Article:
Moore travels to much of Western Europe and Tunisia to discuss some ideas that have worked in those different countries compared to what we do in America. And in the process I guess he got to write off a nice European vacation.
Italy: Italian workers get 8 weeks of paid vacation. That's right, 2 months of paid vacation! Plus they get paid for two months in December. They also get 5 months for maternity leave. Their lunch hour is 2 hours long! Why? Because management is willing to sacrifice a little in profit for a happier, healthier workforce. And Italy's productivity is actually a little better than ours! The average Italian also lives 4 years longer than the average America. It's actually funny when Moore tells an Italian couple how much paid vacation most Americans get--none--and their faces are just WTF?! Yeah, really. How bizarre.
Germany: The German work week is only 36 hours but they get paid for 40. The day usually ends around 2-2:30 in the afternoon. By law employers can't call or send emails to workers when they are not present. To help make sure management works in the interest of workers, half of a company's board is made up of workers. In the schools, they actually study the Holocaust and Nazis, not minimizing it like we do with our treatment of Native Americans and slaves. Later Moore returns to Berlin to the Berlin Wall. He and a friend from Michigan were actually in Berlin to help bring the wall down; there's footage of the friend dancing on the top of the wall. It's a good reminder for those wanting to build a wall with Mexico that this wall lasted less than 30 years.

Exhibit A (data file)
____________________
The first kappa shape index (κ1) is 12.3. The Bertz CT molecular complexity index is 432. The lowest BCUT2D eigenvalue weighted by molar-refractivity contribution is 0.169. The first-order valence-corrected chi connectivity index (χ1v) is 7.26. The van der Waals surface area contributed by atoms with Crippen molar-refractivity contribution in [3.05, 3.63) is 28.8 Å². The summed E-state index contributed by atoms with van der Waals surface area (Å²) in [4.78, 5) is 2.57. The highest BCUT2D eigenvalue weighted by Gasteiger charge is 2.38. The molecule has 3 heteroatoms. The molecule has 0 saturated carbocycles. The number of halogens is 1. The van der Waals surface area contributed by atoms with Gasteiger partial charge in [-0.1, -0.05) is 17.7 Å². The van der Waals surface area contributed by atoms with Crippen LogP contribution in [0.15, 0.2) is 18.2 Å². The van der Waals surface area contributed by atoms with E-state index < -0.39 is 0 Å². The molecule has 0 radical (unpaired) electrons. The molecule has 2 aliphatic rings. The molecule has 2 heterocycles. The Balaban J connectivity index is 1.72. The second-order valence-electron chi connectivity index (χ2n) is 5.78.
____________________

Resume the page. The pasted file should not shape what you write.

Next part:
France: Going to American public schools, your lunch was usually pizza or sloppy Joes or something like that. In France, even districts in poorer neighborhoods they have real chefs making healthy, four-course meals every day. Really they look like something you'd get at a nice restaurant. And this is standard! It wasn't like a special day or anything. He shows the kids some of the meals from a school in Boston and they are completely grossed out--with good reason. They have real sex ed countries there too. When Moore suggests abstinence as an alternative the whole class laughs at the notion.